INFOGRAPHIC: How binge drinking is taking over the youth

With extended deadlines for bars and nightclubs looking increasingly likely, city doctors are taking a close look at the growing trend of binge drinking

Dr Mahesh Mylarappa, Consultant, emergency medicine, Columbia Asia Hospital, clearly remembers the case of a 24-year-old boy who landed up in his emergency room, accompanied by his parents. He was showing aggressive behaviour and "was in such bad shape that we had to physically restrain him". After a battery of questions, the doctor found that the young man had been going through de-addiction therapy for the last four months. That day, however, he met a few friends and started drinking again. The alcohol, combined with his de-addiction medication, resulted in deranged kidney and liver function.

"There has been a rise in such cases lately. We get close to three cases every week. Youngsters land up in the emergency ward as an immediate result of binge drinking. A majority of them are teenagers. Drinking is the most common form of substance abuse due to ease of availability," said Dr Mylarappa.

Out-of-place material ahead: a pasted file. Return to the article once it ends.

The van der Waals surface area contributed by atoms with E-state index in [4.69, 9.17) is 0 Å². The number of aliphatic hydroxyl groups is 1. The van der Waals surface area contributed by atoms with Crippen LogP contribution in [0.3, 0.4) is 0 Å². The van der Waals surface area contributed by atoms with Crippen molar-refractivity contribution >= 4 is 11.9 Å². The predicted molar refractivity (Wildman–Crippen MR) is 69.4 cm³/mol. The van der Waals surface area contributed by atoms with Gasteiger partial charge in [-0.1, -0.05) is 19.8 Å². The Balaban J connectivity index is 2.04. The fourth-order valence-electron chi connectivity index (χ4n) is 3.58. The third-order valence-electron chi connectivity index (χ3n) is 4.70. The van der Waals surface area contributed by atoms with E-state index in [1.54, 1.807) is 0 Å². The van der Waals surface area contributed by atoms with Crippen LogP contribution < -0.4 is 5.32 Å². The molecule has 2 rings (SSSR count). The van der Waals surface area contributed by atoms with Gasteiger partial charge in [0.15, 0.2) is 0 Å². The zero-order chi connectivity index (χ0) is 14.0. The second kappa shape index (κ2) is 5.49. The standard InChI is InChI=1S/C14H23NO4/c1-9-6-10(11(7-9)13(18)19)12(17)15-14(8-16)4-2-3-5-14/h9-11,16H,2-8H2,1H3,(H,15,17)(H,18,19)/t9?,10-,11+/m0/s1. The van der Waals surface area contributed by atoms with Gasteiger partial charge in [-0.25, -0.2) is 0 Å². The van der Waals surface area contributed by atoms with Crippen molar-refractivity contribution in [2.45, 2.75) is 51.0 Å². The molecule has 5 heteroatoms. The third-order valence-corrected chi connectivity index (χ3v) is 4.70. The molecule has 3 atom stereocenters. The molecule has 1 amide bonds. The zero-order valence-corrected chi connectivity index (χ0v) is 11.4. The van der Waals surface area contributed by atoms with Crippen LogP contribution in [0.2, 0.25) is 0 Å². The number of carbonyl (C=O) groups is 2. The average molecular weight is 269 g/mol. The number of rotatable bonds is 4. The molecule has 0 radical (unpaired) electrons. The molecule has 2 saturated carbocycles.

The longterm ill-effects of binge drinking are notoriously insidious. A Stanford University School of Medicine study, published on October 2, found a malfunctioning enzyme that could see binge drinking increase the odds of alcoholism.

A study published last month in the American Society of Human Genetics found that binge drinking leads to premature ageing. Researchers on that study found binge drinking causes epigenetic changes to DNA that triggers accelerated biological ageing.

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